Real-time payments (RTP) are a long time coming and still in very early days, but the wrangling of regulators, banks and other stakeholders is fast approaching a real-time singularity.
In the study Real-Time Payments: The Fast Track To The Future Of Corporate Payments, a PYMNTS and The Clearing House collaboration, we surveyed 100 executives at companies generating $50 million to $1 billion annually to discover what benefits that early adopters are realizing through RTP use — and what the remaining hurdles for instant payments are.
Representing the majority of companies saying they are now sending and receiving payments in real time, our research found that nearly 9 in 10 large businesses in the lower end of enterprise show the greatest uptake.
For companies in the $250 million to $500 million revenue range, usage drops to 27%, and as the study states, “companies that use real-time payments are more evenly distributed when sorted by industry and not size,” with 19% of financial firms, 18% of wireless companies and roughly 11% of utilities and distribution companies now using of real-time payments.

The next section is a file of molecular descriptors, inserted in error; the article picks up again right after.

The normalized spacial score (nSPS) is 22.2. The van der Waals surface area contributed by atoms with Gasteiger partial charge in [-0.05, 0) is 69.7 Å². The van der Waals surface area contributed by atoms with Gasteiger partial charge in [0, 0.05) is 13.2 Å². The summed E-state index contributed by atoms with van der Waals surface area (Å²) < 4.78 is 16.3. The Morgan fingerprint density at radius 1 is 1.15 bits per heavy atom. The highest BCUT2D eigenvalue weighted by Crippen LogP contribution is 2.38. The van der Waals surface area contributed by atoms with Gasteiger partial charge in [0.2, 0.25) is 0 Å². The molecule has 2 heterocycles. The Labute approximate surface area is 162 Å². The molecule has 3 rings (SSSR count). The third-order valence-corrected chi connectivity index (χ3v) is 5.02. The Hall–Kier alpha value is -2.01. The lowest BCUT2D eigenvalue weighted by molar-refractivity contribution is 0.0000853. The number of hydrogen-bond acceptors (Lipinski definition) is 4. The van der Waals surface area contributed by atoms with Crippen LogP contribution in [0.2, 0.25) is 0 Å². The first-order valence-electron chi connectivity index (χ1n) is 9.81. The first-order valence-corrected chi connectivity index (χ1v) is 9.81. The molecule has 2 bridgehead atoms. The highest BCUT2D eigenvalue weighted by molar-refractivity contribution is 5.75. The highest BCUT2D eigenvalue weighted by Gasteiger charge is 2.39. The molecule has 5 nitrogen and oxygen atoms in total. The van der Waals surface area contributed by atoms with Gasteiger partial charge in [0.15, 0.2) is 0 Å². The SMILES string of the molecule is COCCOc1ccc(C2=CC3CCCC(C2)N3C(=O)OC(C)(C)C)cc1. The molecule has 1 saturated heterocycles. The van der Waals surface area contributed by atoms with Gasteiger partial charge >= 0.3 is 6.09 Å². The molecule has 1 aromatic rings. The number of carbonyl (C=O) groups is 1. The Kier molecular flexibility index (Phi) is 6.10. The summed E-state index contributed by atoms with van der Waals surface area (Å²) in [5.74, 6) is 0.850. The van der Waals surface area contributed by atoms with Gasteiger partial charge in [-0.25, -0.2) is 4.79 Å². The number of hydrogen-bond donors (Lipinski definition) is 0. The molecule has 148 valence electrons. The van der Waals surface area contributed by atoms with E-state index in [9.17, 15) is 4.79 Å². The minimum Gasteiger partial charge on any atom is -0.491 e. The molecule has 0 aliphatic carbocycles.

No matter which way money is moving, RTP proves itself beneficial to cash flow.
According to the study findings, 53% of respondents said cash flow management improves when transmitting real-time payments — the largest share for any of the RTP benefits asked about, while fully “75% of these companies cite improved cash flow management as a benefit — also the highest score for any of the benefits of receiving payments in real time.”
Sending and receiving real-time payments requires some technical work, and 20% of companies surveyed said high costs associated with RTP tech upgrades are potentially holding them back.
However, 54% “expect to have lower costs once they introduce new features” made possible by RTP transfers, meaning these upgrades may very well pay for themselves in compressed time.